Population genetics of two North American passerines with mixed migration strategies
University of Lethbridge. Faculty of Arts and Science
Lethbridge, Alta. : Dept. of Biological Sciences
This thesis used molecular markers to examine population genetics of two North American passerines. My study focused on golden-crowned kinglets and red-breasted nuthatches, forest dwelling birds with migratory and resident populations. I used restriction site-associated DNA sequencing to analyse single nucleotide polymorphisms in both species. Additionally, I used microsatellite markers to study red-breasted nuthatch populations. Golden-crowned kinglets show an east-west split caused by their time in multiple glacial refugia during the Pleistocene. I also examined differences between their resident and migratory populations and identified potential candidate genes for migration. In red-breasted nuthatches, I found little population structure despite their large range. However, some differentiation is present in peripheral populations. They likely experienced rapid expansion from one glacial refugium following the Pleistocene and gene flow between populations is maintained by irruptive migrations. My thesis provides an example of how species develop different genetic patterns in response to historical and contemporary processes.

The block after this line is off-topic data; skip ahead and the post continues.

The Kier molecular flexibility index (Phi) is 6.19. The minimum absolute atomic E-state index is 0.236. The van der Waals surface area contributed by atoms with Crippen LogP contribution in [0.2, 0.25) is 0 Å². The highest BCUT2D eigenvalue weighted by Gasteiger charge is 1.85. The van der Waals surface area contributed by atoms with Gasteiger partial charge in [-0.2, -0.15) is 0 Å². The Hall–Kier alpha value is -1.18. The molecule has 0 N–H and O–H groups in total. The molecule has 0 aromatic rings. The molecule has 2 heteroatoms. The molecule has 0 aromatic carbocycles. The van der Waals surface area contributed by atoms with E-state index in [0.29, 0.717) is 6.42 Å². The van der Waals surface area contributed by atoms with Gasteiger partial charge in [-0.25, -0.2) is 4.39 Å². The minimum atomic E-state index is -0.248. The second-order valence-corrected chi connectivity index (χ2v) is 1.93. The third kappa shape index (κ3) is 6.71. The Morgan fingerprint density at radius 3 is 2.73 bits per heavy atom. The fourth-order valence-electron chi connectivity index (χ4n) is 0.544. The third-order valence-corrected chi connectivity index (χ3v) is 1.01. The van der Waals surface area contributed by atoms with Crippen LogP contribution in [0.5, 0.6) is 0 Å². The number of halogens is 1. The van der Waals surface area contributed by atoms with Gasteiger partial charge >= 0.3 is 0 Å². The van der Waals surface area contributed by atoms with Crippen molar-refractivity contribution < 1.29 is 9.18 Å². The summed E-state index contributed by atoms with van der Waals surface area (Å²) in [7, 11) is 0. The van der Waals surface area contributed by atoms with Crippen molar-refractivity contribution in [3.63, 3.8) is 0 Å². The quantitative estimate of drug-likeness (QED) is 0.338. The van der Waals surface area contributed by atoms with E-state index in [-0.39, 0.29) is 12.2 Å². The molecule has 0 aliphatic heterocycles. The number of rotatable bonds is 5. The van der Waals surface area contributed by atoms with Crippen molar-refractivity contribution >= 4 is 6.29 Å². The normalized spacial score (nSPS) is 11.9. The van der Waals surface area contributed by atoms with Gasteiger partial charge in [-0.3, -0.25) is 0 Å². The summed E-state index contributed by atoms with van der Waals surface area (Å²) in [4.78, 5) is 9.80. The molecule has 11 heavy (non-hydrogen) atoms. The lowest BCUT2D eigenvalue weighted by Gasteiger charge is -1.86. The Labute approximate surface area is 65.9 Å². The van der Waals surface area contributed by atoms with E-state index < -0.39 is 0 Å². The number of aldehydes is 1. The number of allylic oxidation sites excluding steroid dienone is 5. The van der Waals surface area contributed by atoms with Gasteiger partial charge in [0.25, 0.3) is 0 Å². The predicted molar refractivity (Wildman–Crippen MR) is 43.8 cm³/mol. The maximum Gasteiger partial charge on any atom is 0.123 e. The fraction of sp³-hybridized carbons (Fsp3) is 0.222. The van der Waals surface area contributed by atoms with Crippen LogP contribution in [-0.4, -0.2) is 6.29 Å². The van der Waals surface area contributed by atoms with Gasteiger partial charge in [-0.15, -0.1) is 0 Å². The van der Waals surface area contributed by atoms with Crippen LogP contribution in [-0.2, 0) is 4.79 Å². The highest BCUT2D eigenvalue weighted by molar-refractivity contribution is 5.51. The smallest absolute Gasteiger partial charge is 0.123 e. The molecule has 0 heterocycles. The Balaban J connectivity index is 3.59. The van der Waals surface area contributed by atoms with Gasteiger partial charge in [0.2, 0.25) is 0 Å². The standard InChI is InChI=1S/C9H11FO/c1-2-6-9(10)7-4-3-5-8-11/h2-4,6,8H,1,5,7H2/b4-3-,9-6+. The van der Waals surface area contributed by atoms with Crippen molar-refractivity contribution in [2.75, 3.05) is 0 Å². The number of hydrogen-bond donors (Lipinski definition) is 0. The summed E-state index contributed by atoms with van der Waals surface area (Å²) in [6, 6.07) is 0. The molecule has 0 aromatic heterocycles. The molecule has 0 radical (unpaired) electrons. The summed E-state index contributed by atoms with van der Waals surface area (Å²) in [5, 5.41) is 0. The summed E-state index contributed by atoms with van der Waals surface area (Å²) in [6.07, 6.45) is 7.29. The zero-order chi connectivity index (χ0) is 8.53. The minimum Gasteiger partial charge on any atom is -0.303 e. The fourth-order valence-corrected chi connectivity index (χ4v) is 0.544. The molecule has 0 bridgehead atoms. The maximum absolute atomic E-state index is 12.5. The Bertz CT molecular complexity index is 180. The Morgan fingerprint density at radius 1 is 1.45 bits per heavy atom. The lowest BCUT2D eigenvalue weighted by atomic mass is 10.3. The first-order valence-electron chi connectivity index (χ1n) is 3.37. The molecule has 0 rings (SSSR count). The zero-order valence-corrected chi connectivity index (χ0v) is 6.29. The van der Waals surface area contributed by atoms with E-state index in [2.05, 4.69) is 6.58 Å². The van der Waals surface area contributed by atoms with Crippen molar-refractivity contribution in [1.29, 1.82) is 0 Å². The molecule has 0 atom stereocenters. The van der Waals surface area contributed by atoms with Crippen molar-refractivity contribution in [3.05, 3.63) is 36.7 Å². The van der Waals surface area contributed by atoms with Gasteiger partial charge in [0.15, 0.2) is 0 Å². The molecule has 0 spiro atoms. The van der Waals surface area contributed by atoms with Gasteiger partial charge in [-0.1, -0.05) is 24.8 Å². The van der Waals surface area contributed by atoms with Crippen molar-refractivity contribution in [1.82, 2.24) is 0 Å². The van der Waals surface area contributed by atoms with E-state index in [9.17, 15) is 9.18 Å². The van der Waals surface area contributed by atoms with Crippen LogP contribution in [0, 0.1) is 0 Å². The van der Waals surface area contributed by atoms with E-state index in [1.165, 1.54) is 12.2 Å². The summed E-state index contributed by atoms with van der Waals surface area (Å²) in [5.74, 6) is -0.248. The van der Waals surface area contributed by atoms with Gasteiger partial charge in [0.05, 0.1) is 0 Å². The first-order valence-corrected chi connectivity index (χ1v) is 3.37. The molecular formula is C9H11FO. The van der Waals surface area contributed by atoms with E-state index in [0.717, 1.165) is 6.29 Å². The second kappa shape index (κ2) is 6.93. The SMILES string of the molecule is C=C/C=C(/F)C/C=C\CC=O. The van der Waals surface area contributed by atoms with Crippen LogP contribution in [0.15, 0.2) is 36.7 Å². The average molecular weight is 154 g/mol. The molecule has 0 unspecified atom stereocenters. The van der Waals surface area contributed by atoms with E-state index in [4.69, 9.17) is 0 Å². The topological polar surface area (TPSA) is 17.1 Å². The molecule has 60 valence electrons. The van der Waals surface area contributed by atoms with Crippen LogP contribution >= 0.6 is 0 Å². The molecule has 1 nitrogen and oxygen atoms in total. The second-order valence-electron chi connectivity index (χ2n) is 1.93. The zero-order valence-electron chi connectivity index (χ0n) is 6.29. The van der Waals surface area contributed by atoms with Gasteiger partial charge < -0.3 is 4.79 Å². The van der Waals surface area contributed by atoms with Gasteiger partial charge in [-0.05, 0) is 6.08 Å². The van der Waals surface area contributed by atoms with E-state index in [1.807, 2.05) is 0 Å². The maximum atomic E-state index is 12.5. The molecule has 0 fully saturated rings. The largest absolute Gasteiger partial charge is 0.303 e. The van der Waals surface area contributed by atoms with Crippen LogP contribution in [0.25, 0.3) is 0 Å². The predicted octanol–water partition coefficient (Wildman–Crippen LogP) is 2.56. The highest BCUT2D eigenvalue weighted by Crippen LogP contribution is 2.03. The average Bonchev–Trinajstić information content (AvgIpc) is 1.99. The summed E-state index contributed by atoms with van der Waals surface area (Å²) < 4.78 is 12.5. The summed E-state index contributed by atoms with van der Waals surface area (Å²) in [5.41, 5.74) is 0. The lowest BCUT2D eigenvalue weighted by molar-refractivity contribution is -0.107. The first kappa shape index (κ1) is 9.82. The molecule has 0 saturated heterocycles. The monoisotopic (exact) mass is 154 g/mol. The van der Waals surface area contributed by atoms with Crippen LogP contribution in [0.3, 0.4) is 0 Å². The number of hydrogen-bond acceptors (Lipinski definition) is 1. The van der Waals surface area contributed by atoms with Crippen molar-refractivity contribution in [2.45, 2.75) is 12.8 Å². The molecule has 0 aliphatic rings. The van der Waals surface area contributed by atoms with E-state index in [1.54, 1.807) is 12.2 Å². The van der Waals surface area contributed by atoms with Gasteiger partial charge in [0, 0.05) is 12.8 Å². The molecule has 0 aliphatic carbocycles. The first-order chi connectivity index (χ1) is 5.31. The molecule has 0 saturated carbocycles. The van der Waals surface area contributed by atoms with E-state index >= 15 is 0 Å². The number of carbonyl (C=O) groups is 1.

population genetics , passerines , golden-crowned kinglets , red-breasted nuthatches , migratory populations , resident populations , barriers to gene flow , molecular markers , Animal population genetics , Passeriformes--North America , Golden-crowned kinglet--Research , Golden-crowned kinglet--Genetics , Golden-crowned kinglet--Migration , Nuthatches--Research , Nuthatches--Genetics , Nuthatches--Migration , Genetic polymorphisms , Dissertations, Academic